UK power outage warning scares people using life-saving machines | national grid

Continued power cuts enforced this winter if gas supplies are extremely low could put thousands of people using life-saving machines at home at risk, health officials have warned.

They spoke after National Grid warned on Thursday that households could suffer a series of three-hour blackouts this winter to deal with extreme gas shortages, for example if Vladimir Putin cuts off supplies from Russia and that cold weather is driving up demand.

Such an event would mean that consumers in different parts of the country would be informed a day in advance of three-hour time slots during which their electricity would be cut off.

The government has resisted calls for a public information campaign to encourage consumers to reduce their electricity and gas consumption. However, the Guardian understands that after National Grid’s announcement it will be directing people to trusted sites where they can get energy saving information and advice. It has also been reported that the National Grid could pay some businesses and consumers up to £10 a day to use electricity outside of peak hours.

The prospect of continued power outages has alarmed some health groups, with particular concern for the thousands of vulnerable patients who rely on electrical devices to stay alive and healthy.

Laurie Cuthbert, director of Kidney Care UK, a health charity, said thousands of adults and children depended on a constant source of energy to provide life-saving dialysis at home.

“It’s very energy-intensive…because for some people this processing takes place several times a day for shorter periods of time, and for some it takes place every day, or overnight, up to eight to 10 hours straight,” he said. “Any interruption in the power supply would endanger the treatment itself, and if people on dialysis miss too many sessions in a row, their lives will be in danger.”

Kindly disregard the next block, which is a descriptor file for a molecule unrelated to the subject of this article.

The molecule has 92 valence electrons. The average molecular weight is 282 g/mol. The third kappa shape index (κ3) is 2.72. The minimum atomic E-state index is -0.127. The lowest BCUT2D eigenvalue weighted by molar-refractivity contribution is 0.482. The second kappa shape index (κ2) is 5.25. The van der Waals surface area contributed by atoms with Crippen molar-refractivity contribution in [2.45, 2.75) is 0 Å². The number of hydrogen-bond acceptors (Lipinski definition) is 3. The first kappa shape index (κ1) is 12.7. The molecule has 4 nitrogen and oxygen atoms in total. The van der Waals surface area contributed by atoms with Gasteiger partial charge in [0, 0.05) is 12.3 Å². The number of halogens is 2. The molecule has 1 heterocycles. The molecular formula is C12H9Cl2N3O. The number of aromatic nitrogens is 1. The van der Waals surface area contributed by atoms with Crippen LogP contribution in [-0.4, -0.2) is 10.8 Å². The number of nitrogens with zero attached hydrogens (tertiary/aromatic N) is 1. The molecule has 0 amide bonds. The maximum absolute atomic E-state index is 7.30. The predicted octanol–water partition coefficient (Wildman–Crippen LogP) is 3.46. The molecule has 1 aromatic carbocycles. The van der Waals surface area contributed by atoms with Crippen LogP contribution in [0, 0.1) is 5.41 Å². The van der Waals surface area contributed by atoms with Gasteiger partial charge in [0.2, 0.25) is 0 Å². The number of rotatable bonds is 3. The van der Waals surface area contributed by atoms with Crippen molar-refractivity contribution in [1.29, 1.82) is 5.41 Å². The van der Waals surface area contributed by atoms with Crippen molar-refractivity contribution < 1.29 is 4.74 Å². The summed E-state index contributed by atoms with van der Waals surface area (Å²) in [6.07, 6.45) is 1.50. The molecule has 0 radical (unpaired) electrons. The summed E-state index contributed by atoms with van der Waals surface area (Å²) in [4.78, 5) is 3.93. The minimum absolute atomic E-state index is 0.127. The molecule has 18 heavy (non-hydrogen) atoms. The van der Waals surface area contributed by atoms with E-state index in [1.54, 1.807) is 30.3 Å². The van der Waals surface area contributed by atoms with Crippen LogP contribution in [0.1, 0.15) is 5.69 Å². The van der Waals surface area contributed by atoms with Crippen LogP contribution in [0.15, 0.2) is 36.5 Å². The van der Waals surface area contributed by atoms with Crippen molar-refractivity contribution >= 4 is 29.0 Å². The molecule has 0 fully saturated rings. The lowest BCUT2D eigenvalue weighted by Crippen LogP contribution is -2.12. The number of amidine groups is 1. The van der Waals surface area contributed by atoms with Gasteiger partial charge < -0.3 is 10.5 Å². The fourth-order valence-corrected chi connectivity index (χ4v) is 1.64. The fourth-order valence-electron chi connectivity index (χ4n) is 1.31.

Andy Fletcher, chief executive of Together for Short Lives, which stands up for the UK’s 99,000 seriously ill children and their families, said: ‘For seriously ill children, a three-hour power outage could leave them without facilities. vitals such as ventilators, oxygen and temperature control. Families would be forced to decide whether or not to admit their child to hospital, which would be extremely confusing and distressing. »

Key sites, including hospitals, airports and water treatment plants, would not be disconnected under the proposals unless there was a complete blackout of power supplies.

Rory Deighton, NHS Confederation Acute Network Director, said: “The NHS has robust contingency planning in place in the event of a power failure, so we expect the safety risk to be well managed.”

Director of Policy and Strategy at NHS Providers, Miriam Deakin, added: “Cold weather can lead to increased respiratory problems and falls, often affecting the most vulnerable, including those who cannot keep their warm house.

“Power cuts would only make matters worse, adding to pressures on the NHS at a time when it is already stretched thin.”

Charities have called on energy companies to identify and prioritize vulnerable customers put at risk by power cuts, including those with chronic conditions and those dependent on equipment.

Caroline Abrahams, Charity Director at Age UK, said: ‘It is essential that the National Grid prioritize vulnerable households and completely exempt them from any planned blackouts.

Each energy supplier maintains a priority service register, which flags vulnerable customers and ensures that they are notified in advance of power outages, are at the front of the queue when power is restored electricity and, in some cases, are entitled to portable generators, hot meals and drinks and alternative accommodation.

The registry is open to people with disabilities or chronic illnesses, as well as people over 60 and pregnant women or parents of children under five. Around 6 million people in Britain are on priority service registers, according to Ofgem.